I remember clear blue skies, warm air and feeling carefree. I remember having no fear.
I remember the patients in the waiting room and the litany of questions from the PA as he looked at my scans. I remember feeling ambivalent and wondering why I needed to be there.
I remember the surgeon. I remember his white coat, large frame, facial hair and softly spoken words. I remember seeing the glowing white tumor on the MRI film clipped to the wall display as his words and subsequent silence set in. I remember feeling I had been used as a punching bag.
I remember what I was wearing and I remember exactly how the exam room was set up. I remember being alone. I remember the panic, shock and inability to form complete sentences. I remember the desperation and the knot in my stomach.
I remember the clutter in the nurses office as she called MD Anderson and set up a referral. I remember my shaking hands as I got off the elevator, trying to remain calm while asking for directions and walking to the hospital to get my scans on CD. I remember not knowing who to call and not being able to remember how to use my cell phone. I remember being alone.
I remember looking into people’s eyes wondering if they knew what I had just been told. I remember wondering if I had heard it all correctly and wondered if maybe I was wrong.
I remember calling Paul simply to tell him I didn’t have the best news and he needed to pick the kids up at preschool since I wouldn’t get there in time. I remember getting into my car and wondered how I would get home and how I would break the news to Paul.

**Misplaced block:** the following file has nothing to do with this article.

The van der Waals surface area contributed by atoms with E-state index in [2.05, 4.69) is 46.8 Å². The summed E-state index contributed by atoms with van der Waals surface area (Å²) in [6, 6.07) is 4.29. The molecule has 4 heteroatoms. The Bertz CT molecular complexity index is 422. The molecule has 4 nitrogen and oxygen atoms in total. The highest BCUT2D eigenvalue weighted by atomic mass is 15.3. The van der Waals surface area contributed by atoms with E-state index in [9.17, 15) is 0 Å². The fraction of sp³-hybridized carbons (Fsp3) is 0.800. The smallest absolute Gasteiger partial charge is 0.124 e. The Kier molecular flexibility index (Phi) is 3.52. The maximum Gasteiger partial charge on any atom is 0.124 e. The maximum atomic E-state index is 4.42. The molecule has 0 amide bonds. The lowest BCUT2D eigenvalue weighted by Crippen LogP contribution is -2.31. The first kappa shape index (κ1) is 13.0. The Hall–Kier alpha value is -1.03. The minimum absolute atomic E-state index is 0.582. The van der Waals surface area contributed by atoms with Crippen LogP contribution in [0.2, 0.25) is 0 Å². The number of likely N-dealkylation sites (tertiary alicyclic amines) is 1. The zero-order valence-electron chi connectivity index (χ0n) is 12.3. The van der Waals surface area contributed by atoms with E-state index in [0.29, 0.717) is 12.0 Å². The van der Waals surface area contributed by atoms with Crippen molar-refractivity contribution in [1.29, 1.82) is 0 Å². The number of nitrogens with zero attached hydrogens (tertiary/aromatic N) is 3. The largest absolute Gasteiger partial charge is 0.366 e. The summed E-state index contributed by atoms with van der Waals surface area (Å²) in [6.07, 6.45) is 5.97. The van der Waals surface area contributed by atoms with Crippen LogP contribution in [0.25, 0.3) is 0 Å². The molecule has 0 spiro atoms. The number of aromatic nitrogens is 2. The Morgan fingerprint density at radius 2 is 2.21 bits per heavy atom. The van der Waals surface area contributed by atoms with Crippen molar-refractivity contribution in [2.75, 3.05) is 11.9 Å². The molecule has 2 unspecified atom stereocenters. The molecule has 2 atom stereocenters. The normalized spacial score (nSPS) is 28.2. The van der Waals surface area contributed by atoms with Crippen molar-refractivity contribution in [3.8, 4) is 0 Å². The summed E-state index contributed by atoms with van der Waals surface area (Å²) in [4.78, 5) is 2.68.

I remember the guilt and I remember the dread of knowing I would have to tell my parents. I remember knowing how broken this news would leave them. I remember the guilt.
I remember where we stood in our house and I remember everything Paul said and I remember eventually laughing. I remember the laughter and I remember the hugs and I remember the love that can not be measured in marriage until you’re tested. I remember feeling grateful and I remember feeling safe. I remember no longer feeling alone.
I remember the heart breaking phone calls made in the following days and I remember each and every reaction nearly word for word. I remember the emails, cards and voice mails and I remember the ones who never responded, never reached out and simply walked away. I remember feeling numb.
I remember the emotional roller coaster and the unknowns. I remember what it felt like to think about my mortality and I remember wondering how we would put our life back together.
I remember the struggles, the sadness, finding our way, making the rules up as we went along and eventually I remember finding peace.
I remember, five years later, what could have been and what did become of our lives after June 20, 2007.
Good, bad, beautiful and ugly, every aspect of what’s become of our lives on this journey has been humbling, inspiring, gut wrenching, full of perspective, gratitude and appreciation.
I will remember today.